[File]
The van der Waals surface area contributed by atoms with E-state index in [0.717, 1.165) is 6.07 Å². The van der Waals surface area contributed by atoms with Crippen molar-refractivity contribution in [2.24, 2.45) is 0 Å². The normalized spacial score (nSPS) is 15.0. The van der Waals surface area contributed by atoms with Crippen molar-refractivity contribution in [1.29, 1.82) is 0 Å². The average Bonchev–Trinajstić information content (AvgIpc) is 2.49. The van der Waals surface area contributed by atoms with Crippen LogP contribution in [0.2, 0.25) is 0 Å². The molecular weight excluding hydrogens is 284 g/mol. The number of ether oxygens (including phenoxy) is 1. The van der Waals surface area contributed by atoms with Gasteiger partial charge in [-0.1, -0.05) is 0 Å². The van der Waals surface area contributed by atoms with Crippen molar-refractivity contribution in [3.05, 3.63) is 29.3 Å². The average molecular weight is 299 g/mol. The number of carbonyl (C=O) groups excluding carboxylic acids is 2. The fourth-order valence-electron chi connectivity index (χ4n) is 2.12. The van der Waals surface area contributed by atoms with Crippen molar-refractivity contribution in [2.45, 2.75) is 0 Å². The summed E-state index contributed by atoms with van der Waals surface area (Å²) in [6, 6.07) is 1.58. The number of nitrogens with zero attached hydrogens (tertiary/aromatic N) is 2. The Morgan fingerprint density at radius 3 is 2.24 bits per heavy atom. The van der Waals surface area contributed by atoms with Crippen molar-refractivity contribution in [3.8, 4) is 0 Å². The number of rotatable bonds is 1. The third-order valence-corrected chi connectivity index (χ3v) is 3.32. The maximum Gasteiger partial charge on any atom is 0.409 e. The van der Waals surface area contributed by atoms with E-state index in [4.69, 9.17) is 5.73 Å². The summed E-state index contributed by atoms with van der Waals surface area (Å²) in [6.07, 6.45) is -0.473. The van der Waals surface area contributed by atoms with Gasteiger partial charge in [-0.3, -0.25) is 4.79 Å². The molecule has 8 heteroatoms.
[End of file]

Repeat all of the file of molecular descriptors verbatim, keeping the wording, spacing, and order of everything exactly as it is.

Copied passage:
The van der Waals surface area contributed by atoms with E-state index in [0.717, 1.165) is 6.07 Å². The van der Waals surface area contributed by atoms with Crippen molar-refractivity contribution in [2.24, 2.45) is 0 Å². The normalized spacial score (nSPS) is 15.0. The van der Waals surface area contributed by atoms with Crippen molar-refractivity contribution in [1.29, 1.82) is 0 Å². The average Bonchev–Trinajstić information content (AvgIpc) is 2.49. The van der Waals surface area contributed by atoms with Crippen LogP contribution in [0.2, 0.25) is 0 Å². The molecular weight excluding hydrogens is 284 g/mol. The number of ether oxygens (including phenoxy) is 1. The van der Waals surface area contributed by atoms with Gasteiger partial charge in [-0.1, -0.05) is 0 Å². The van der Waals surface area contributed by atoms with Crippen molar-refractivity contribution in [3.05, 3.63) is 29.3 Å². The average molecular weight is 299 g/mol. The number of carbonyl (C=O) groups excluding carboxylic acids is 2. The fourth-order valence-electron chi connectivity index (χ4n) is 2.12. The van der Waals surface area contributed by atoms with Crippen molar-refractivity contribution in [2.45, 2.75) is 0 Å². The summed E-state index contributed by atoms with van der Waals surface area (Å²) in [6, 6.07) is 1.58. The number of nitrogens with zero attached hydrogens (tertiary/aromatic N) is 2. The Morgan fingerprint density at radius 3 is 2.24 bits per heavy atom. The van der Waals surface area contributed by atoms with Crippen molar-refractivity contribution in [3.8, 4) is 0 Å². The number of rotatable bonds is 1. The third-order valence-corrected chi connectivity index (χ3v) is 3.32. The maximum Gasteiger partial charge on any atom is 0.409 e. The van der Waals surface area contributed by atoms with E-state index in [4.69, 9.17) is 5.73 Å². The summed E-state index contributed by atoms with van der Waals surface area (Å²) in [6.07, 6.45) is -0.473. The van der Waals surface area contributed by atoms with Gasteiger partial charge in [-0.3, -0.25) is 4.79 Å². The molecule has 8 heteroatoms.